There are some modern and rather fun bridges on the final few miles into Salford Quays.



This is the Centenary Bridge which lifts the whole road platform on four columns.  The Centenary in question is that the bridge was opened in 1994, 100 years since the Manchester Ship Canal was opened.

Finally we reached the last lock, close by the Coronation Street studios (just to the right).  This is Mode Wheel Lock, so called after 'Maud's Wheel' which was the water wheel that drove a corn mill on the River Irlam close to here before the Canal was built.  This lock is one of the deepest at 13 feet and raised the ship to the level of the Salford Basin.

We had to sit in the lock until the Millenium Footbridge was swung to allow us to continue our cruise.  This is a shapely bridge that links the BBC and ITV studios as well as use by the public.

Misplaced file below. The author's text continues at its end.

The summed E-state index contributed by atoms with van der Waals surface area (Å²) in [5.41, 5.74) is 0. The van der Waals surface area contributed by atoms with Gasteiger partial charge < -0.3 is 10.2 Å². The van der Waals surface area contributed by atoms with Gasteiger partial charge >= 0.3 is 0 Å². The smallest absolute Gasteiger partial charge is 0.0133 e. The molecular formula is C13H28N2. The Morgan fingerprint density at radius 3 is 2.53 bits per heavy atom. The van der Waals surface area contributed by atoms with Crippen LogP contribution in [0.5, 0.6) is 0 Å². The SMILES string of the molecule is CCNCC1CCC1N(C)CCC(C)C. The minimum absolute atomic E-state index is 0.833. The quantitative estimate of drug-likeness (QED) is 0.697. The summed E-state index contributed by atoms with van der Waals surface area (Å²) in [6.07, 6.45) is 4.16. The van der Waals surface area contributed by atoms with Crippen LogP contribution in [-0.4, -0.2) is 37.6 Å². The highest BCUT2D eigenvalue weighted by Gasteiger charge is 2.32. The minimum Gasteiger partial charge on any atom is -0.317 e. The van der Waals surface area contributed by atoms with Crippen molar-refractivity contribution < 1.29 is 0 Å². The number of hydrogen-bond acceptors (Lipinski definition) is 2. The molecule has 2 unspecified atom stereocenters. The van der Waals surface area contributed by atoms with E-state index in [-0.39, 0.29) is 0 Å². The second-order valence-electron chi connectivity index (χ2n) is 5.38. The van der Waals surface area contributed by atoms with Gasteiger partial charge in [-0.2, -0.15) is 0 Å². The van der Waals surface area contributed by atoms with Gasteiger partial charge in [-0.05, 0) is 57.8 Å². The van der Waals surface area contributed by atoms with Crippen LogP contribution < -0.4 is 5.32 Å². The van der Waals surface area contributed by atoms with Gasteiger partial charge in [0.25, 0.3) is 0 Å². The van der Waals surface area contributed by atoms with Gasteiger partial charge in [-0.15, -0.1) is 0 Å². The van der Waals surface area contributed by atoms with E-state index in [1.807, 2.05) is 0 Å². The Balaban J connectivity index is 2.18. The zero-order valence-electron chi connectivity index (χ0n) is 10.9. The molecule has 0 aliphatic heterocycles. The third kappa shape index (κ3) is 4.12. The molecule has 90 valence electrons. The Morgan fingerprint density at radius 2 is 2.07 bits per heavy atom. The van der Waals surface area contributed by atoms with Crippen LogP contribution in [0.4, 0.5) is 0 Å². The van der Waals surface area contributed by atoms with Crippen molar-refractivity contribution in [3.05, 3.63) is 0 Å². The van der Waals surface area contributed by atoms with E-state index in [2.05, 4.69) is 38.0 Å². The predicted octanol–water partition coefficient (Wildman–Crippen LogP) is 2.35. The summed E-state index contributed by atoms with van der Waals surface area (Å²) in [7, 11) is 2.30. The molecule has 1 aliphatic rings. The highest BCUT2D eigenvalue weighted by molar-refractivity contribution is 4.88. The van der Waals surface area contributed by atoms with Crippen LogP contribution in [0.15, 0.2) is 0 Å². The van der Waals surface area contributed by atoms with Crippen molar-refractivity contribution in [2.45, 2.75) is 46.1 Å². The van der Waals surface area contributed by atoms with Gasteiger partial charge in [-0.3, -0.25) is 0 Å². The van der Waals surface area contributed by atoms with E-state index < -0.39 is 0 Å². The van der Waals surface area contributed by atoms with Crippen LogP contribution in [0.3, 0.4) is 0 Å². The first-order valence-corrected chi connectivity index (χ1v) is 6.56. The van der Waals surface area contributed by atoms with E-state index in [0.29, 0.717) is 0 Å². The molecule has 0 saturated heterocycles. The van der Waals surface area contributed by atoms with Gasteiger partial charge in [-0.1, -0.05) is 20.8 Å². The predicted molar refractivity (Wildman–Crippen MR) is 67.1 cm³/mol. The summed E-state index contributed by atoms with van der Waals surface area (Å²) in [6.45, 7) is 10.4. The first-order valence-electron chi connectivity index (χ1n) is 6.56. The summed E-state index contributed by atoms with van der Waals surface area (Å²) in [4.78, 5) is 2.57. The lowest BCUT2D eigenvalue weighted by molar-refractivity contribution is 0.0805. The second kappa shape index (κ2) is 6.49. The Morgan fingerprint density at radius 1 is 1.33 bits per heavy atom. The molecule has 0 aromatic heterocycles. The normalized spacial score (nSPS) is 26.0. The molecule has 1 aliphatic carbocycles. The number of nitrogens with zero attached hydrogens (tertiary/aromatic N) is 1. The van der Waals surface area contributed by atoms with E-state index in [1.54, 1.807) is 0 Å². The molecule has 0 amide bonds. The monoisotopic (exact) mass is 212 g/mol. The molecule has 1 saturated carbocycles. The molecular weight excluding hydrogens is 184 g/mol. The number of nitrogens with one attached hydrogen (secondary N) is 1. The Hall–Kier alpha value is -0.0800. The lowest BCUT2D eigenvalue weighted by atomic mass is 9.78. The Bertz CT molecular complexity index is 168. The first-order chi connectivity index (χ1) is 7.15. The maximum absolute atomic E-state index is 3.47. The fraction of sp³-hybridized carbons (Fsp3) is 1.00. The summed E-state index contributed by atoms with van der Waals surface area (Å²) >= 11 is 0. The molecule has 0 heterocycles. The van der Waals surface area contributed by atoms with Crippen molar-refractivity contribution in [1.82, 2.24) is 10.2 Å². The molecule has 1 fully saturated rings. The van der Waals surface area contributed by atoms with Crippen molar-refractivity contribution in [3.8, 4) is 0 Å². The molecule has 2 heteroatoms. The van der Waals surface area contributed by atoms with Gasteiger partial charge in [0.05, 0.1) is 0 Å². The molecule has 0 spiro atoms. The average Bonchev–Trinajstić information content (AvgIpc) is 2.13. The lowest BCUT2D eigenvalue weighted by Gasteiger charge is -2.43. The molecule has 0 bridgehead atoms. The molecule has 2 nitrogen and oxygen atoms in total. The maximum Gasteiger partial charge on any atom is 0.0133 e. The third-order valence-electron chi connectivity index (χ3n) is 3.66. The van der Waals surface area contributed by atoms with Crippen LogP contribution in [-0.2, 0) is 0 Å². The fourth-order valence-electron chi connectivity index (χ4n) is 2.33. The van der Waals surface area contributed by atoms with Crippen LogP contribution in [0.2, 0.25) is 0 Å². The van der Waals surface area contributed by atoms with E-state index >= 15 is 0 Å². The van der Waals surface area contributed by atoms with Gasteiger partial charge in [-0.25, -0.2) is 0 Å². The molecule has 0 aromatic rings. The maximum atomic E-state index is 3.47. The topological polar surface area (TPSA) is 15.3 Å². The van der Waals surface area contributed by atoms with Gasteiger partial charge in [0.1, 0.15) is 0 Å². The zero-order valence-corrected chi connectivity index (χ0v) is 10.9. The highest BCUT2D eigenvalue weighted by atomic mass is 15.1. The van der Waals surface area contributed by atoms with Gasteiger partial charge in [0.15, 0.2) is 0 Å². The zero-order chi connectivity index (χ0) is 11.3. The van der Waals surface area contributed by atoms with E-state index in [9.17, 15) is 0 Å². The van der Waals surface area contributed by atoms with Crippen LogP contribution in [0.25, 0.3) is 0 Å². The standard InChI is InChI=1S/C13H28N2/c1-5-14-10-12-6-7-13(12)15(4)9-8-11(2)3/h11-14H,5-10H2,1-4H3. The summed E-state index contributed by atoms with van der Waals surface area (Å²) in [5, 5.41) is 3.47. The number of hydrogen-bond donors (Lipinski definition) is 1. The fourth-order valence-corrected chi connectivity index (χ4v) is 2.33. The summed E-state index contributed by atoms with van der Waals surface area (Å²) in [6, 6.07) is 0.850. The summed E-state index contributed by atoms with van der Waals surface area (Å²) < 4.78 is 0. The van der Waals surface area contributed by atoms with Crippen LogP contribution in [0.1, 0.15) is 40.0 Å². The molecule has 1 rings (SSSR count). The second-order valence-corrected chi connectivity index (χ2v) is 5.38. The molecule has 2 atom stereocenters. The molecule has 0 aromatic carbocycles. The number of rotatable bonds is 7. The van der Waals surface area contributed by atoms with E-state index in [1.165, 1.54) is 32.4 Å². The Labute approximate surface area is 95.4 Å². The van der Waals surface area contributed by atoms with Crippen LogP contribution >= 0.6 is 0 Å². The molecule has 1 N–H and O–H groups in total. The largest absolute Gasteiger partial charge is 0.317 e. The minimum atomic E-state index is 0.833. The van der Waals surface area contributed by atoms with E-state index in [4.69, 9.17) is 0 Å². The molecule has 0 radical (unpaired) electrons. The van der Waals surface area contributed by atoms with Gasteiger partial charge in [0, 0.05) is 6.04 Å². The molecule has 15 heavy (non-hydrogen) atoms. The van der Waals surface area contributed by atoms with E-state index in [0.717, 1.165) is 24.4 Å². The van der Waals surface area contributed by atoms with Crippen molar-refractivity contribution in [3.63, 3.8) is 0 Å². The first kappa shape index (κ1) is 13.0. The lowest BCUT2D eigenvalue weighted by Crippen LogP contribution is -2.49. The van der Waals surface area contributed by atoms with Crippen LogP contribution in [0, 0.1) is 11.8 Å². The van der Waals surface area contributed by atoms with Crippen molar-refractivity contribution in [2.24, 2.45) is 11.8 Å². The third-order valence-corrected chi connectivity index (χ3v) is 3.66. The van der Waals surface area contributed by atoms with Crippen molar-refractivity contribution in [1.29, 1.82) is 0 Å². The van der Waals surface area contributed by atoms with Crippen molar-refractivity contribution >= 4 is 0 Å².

Here you can see the sinuous curves of this suspension bridge as it is held in the open position to allow us to pass.

And here is the last bridge which again lifts the whole bridge deck into the air.  This is the Media City Footbridge.  There were thousands of rugby fans waiting to cross to Old Trafford as we came past but they were all pretty good natured.  Wigan were playing St Helens.


And finally here is our good ship, Royal Iris waiting to return to Liverpool the following day.  The cruise finished with a coach to take us back to Liverpool to pick up the car.  A good day out for £35 each we felt.

1 comment:

  1. Hi, Hope you have had a lovely Christmas, we have returned from family today after a really good time. This looks like a trip we are going to have to do at some point looks really good!. Happy New Year to you, looking forward to meeting up at some point in 2015.